Coronary Microvascular Endothelial Dysfunction in Patients With Angina and Nonobstructive Coronary Artery Disease Is Associated With Elevated Serum Homocysteine Levels

Ali Ahmad, Michel T. Corban, Takumi Toya, Jaskanwal D. Sara, Ben Lerman, Ji Young Park, Lilach O. Lerman, Amir Lerman

Research output: Contribution to journalArticlepeer-review

1 Scopus citations

Abstract

Background Elevated levels of serum homocysteine, via impaired nitric oxide production, and coronary microvascular dysfunction are associated with increased risk of major adverse cardiovascular events. However, whether serum homocysteine levels and coronary microvascular endothelial dysfunction (CMED) are linked remains unknown. Methods and Results This study included 1418 patients with chest pain or an abnormal functional stress test and with nonobstructive coronary artery disease (<40% angiographic stenosis), who underwent CMED evaluation with functional angiography and had serum homocysteine levels measured. Patients were classified as having normal microvascular function versus CMED. Patients in the CMED group (n=743; 52%) had higher mean age (52.1±12.2 versus 50.0±12.4 years; P<0.0001), higher body mass index (29.1 [25.0-32.8] versus 27.5 [24.2-32.4]; P=0.001), diabetes mellitus (12.5% versus 9.4%; P=0.03), and fewer women (63.5% versus 68.7%; P=0.04) compared with patients in the normal microvascular function group. However, they had lower rates of smoking history, and mildly lower low-density lipoprotein cholesterol levels. Serum homocysteine levels were significantly higher in patients with CMED, and the highest quartile of serum homocysteine level (>9 µmol/L) was an independent predictor of CMED (odds ratio, 1.34 [95% CI, 1.03-1.75]; P=0.03) after adjustment for age; sex; body mass index; chronic kidney disease (CKD); diabetes mellitus; smoking exposure; low-density lipoprotein cholesterol; high-density lipoprotein cholesterol and triglycerides; and aspirin, statin, and B vitamin use. Conclusions Patients with CMED have significantly higher levels of serum homocysteine. Elevated serum homocysteine levels were associated with a significantly increased odds of an invasive diagnosis of CMED. The current study supports a potential role for homocysteine for diagnosis and target treatment in the patients with early coronary atherosclerosis.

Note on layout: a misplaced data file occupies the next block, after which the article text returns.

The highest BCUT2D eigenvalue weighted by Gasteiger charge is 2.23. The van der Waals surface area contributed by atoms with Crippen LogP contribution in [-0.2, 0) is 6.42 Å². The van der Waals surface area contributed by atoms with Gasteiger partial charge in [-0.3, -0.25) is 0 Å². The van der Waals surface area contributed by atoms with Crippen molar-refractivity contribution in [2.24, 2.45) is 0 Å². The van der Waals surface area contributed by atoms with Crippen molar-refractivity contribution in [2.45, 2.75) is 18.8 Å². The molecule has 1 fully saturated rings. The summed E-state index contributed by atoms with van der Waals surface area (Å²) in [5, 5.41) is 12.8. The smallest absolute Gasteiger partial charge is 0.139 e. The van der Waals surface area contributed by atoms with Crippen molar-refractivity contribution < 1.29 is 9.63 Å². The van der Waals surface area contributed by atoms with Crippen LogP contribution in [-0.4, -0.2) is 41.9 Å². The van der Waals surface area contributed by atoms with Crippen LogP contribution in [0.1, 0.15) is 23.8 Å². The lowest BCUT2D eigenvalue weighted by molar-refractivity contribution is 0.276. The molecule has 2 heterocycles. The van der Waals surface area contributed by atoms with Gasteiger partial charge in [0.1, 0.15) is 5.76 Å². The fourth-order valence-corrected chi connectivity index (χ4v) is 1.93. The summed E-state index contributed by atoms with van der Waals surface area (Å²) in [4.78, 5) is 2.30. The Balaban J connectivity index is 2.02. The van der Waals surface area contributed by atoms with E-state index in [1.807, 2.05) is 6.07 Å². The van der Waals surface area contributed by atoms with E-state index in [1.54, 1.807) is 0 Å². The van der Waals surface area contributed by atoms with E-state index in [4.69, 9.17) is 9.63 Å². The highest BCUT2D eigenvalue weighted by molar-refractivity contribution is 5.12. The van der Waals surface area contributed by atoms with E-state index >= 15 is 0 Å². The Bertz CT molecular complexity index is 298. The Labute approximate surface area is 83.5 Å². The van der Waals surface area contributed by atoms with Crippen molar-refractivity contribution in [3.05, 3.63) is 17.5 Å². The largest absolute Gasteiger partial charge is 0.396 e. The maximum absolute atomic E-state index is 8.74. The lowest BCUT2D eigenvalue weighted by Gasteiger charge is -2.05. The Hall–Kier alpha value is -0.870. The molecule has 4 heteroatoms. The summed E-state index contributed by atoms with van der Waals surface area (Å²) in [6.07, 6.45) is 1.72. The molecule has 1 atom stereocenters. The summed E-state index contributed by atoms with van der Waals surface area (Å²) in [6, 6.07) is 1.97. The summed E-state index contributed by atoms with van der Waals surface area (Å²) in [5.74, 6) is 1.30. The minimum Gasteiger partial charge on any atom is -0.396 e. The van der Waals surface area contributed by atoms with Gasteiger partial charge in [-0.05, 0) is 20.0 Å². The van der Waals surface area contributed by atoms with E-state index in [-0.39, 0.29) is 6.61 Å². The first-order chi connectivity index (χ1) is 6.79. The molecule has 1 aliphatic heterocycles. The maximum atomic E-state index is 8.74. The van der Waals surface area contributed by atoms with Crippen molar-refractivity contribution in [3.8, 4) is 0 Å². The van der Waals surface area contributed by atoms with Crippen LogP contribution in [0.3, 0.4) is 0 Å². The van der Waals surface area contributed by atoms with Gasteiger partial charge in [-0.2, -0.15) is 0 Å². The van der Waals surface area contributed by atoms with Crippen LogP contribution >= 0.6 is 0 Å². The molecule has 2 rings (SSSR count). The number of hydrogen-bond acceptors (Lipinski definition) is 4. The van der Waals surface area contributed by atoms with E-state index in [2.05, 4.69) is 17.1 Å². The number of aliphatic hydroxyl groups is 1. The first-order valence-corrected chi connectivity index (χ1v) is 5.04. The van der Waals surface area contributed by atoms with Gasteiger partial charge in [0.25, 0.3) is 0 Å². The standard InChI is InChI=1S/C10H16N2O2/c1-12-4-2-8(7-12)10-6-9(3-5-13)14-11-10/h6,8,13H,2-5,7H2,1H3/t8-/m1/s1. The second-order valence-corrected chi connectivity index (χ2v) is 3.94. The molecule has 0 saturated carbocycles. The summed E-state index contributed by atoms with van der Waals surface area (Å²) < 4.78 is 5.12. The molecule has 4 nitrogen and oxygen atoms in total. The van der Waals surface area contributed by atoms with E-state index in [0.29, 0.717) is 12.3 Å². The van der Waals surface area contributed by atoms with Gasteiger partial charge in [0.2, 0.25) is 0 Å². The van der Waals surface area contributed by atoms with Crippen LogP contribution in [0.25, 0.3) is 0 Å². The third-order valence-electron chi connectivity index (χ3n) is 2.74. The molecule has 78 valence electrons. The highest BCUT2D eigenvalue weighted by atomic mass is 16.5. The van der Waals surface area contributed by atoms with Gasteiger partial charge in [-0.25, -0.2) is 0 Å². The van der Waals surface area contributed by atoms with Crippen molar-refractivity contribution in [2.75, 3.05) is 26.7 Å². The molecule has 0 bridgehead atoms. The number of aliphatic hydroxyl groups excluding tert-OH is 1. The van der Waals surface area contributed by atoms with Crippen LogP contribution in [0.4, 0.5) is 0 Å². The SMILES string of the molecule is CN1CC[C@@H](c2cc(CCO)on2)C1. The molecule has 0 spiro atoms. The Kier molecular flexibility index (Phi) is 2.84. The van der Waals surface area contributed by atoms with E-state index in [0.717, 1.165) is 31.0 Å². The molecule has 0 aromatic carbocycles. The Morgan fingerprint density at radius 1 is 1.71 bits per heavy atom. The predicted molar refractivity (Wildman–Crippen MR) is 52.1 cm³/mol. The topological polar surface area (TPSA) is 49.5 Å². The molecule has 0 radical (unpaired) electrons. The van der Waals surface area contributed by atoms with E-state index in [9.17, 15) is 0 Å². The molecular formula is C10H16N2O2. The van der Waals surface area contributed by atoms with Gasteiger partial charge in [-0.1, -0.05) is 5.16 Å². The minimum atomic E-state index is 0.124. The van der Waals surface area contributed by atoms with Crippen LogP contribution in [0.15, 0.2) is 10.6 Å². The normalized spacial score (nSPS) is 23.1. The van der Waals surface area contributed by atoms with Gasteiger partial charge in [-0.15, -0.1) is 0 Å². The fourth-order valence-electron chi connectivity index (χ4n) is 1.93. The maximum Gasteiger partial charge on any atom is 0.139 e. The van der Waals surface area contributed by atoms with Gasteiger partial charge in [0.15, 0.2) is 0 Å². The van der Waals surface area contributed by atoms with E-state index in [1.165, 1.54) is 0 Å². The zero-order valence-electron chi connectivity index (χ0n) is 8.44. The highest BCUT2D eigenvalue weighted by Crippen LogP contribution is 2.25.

Original languageEnglish (US)
Pages (from-to)e017746
JournalJournal of the American Heart Association
Volume9
Issue number19
DOIs
StatePublished - Oct 20 2020

Keywords

  • endothelial dysfunction
  • homocysteine
  • microvascular

ASJC Scopus subject areas

  • Cardiology and Cardiovascular Medicine

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